(I kind of started writing where I was irritated thinking about the
    negative voltage.....)
  8. But you have to examine the whole cost, and it may be simpler to go with
    the centre tapped transformer.

    You could use a second transformer. This works especially well if the
    second voltage is relativley low current, you can use a much smaller

    Got to a switching supply, more complicated but with multiple voltages it
    may work out cheaper.

    Especially if the second voltag is low current, use a dc to dc converter,
    ie connect to the positive supply an oscillator and rectify the output for
    the lower current negative voltage.

    Use a higher voltage supply and split the DC voltage in half. This works
    well if the two voltages are the same but of different polarity, and works
    best if the current is relatively low. You in effect are setting an
    artificial ground at the output of the rectifier.

  9. OK can I add more components to the none ceter tapped secondary?

    Then make yourself (say) a 30V supply. Add a power opamp rail
    splitter*, and tie the center point to ground. Viola... +/-15 Volt

    George H.

    *in it's simplist opamp is a buffer with non inverting input driven
    from two resistors one tied to each rail of the power supply.
  10. Fred Abse

    Fred Abse Guest

    Don't forget interwinding capacitance. A 10 meg DMM will almost always
    see something.
  11. Phil Allison

    Phil Allison Guest

    "Anand P. Paralkar"

    ** It is ridiculously simple to make equal "+" and "-" voltages from a
    single winding.

    The circuit is called a "full wave voltage doubler". Two diodes and two
    filter caps, each pair wired as a half wave rectifier gives two DC rails of
    opposite polarity from one winding.

    The centre of the two caps is the zero volts point.

    ..... Phil
  12. P E Schoen

    P E Schoen Guest

    "Phil Allison" wrote in message
    Agreed. Here is a simulation of a circuit that I actually built:

    Here's the ASCII file if you want to play with it:

  13. Jamie

    Jamie Guest

    sure that's easy..

    use one leg of the secondary as the common and the other leg will have
    2 diodes branching from it. Each diode will be such that you'll get a
    + and a - source...

    THere is one big problem with this how ever, you need to use a cap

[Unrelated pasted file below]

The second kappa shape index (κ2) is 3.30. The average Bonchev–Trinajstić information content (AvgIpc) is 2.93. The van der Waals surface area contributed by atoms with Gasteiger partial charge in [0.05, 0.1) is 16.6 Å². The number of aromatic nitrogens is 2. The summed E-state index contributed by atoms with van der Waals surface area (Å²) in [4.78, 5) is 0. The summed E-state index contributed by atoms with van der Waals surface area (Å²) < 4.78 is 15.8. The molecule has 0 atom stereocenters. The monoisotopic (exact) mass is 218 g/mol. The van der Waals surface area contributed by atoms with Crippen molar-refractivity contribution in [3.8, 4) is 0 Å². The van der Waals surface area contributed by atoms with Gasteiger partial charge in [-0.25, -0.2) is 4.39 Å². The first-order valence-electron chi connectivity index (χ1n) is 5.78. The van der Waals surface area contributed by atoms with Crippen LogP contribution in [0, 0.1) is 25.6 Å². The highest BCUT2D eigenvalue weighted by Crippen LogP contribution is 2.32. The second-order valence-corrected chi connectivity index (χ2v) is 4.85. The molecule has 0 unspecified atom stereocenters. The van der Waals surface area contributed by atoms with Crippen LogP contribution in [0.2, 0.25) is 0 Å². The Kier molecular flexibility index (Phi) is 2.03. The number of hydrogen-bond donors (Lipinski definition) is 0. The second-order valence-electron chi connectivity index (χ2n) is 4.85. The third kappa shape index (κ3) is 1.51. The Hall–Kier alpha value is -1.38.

double or more than what you'd normally would to filter it on the DC
    side. This is because you'll only get 30 hz per diode. Basically, you'll
    have a gap on each side when the opposite side is conducting.

    Of course, if your requirement for the - source is a low current type
    that could be done with a added circuit that operates from a single
    power source.

  14. Mark Zenier

    Mark Zenier Guest

    Another way, that I saw in an Elektor project, is to use a full wave
    rectifier for the main supply and use two half wave doublers hooked
    to each end of the secondary. (Or you could call it a capacitivly
    coupled full wave rectifier).

    ------|(-----+----|<---------+----- V-?
    | |
    +-->|--gnd +--|(--gnd
    +-->|--gnd |
    | |

    Mark Zenier
    Googleproofaddress(account:mzenier provider:eskimo domain:com)
  15. Hi Everybody,

    Firstly, thanks a lot for your detailed replies. Although this
    started-off as a thread on my doubts on the transformer, this thread got
    (unintentionally) drawn to another topic. One that I was planning to
    post here anyway.

    The reason I said that getting both - the positive and negative source
    from a transformer without a center tap is difficult is that I tried
    what a lot of people have recommended here. I built a circuit that had
    the two diodes connected to the transformer secondary. One diode had
    its anode while the other had its cathode connected to the transformer
    secondary. The other end of these diodes were connected to a capacitor
    each. These capacitors had a common point which we could call the ground.

    I was surprised to find that this ground actually drifted! When I
    measured the voltage across the ends of the capacitors (the end
    connected to the diodes), the voltage measured was constant. However,
    when I measured the voltage across the ground and the other end of the
    capacitors, I saw that this voltage changed. So the V+ source and V-
    source with respect to the ground was not constant!

    I don't know the exact reason what causes this drift. But as a remedy,
    I put a resistor in parallel to each of the capacitors. (P. E. Schoen
    has posted this).

    This stopped the ground from drifting but I don't think one could use
    this solution in a practical circuit. A resistor in parallel at the
    output of a voltage source will not hold up in case of a heavy load (low
    load resistance).

    That's why it seemed difficult.

    There are ofcourse many other circuits that have been suggested here.
    Thanks a ton gentlemen.

  16. Jamie

    Jamie Guest

    For some reason that circuit just does not look appealing..

    Not knowing the application it is kind of hard to come up with the
    proper solution however....

    Transformer Bridge
    -. ,+--------+ A A + | |
    )|( +--++ | --- | |
    )|( +--+(-+ --- | |
    -' '+--------+ A A + | |
    +-+-++ + +------------------+
    | .-. | | |
    | | | | + |
    R1, R2 100K | | | | |\| Ilimit |
    | '-' +-+|-\ ___ |
    | | | >--|___|-+---+ Commom
    | +-----+|+/ GND
    | .-. |/+
    | | | |
    | | | |
    | '+' |

  17. Jamie

    Jamie Guest

    Is that how "Fly Backs" got their name ? :)

  18. Jamie

    Jamie Guest


  19. Jamie

    Jamie Guest

    I think you got that backwards, bud!

  20. Fred Abse

    Fred Abse Guest


    E = -L di/dt

    Opposing the change that produces it.

    This is .basics, so we need a little pedantry.